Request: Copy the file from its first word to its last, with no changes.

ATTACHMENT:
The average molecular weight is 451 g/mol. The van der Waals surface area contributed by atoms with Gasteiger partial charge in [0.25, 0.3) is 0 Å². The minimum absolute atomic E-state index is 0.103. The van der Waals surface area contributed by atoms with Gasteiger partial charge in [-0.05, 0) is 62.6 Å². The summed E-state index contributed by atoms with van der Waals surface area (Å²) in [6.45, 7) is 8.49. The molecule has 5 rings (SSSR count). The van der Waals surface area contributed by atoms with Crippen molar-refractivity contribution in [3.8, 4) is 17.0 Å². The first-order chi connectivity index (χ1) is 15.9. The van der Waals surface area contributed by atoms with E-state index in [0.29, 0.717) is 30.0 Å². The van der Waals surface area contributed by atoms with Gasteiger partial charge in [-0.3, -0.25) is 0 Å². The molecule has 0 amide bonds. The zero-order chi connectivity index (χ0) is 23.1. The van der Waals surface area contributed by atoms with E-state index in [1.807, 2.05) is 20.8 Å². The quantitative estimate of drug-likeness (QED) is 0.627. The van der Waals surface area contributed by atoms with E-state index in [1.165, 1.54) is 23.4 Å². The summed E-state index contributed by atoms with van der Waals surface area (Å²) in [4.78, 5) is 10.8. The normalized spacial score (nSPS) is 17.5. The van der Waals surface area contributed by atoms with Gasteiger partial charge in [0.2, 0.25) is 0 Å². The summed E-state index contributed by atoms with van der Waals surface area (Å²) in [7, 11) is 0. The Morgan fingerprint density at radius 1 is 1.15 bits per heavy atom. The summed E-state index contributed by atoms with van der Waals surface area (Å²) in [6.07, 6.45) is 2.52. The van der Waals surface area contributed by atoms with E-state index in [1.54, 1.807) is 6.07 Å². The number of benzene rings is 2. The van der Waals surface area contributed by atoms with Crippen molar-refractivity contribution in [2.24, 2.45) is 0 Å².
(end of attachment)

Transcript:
The average molecular weight is 451 g/mol. The van der Waals surface area contributed by atoms with Gasteiger partial charge in [0.25, 0.3) is 0 Å². The minimum absolute atomic E-state index is 0.103. The van der Waals surface area contributed by atoms with Gasteiger partial charge in [-0.05, 0) is 62.6 Å². The summed E-state index contributed by atoms with van der Waals surface area (Å²) in [6.45, 7) is 8.49. The molecule has 5 rings (SSSR count). The van der Waals surface area contributed by atoms with Crippen molar-refractivity contribution in [3.8, 4) is 17.0 Å². The first-order chi connectivity index (χ1) is 15.9. The van der Waals surface area contributed by atoms with E-state index in [0.29, 0.717) is 30.0 Å². The van der Waals surface area contributed by atoms with Gasteiger partial charge in [-0.3, -0.25) is 0 Å². The molecule has 0 amide bonds. The zero-order chi connectivity index (χ0) is 23.1. The van der Waals surface area contributed by atoms with E-state index in [1.807, 2.05) is 20.8 Å². The quantitative estimate of drug-likeness (QED) is 0.627. The van der Waals surface area contributed by atoms with E-state index in [1.165, 1.54) is 23.4 Å². The summed E-state index contributed by atoms with van der Waals surface area (Å²) in [4.78, 5) is 10.8. The normalized spacial score (nSPS) is 17.5. The van der Waals surface area contributed by atoms with Gasteiger partial charge in [0.2, 0.25) is 0 Å². The summed E-state index contributed by atoms with van der Waals surface area (Å²) in [7, 11) is 0. The Morgan fingerprint density at radius 1 is 1.15 bits per heavy atom. The summed E-state index contributed by atoms with van der Waals surface area (Å²) in [6.07, 6.45) is 2.52. The van der Waals surface area contributed by atoms with E-state index in [1.54, 1.807) is 6.07 Å². The number of benzene rings is 2. The van der Waals surface area contributed by atoms with Crippen molar-refractivity contribution in [2.24, 2.45) is 0 Å².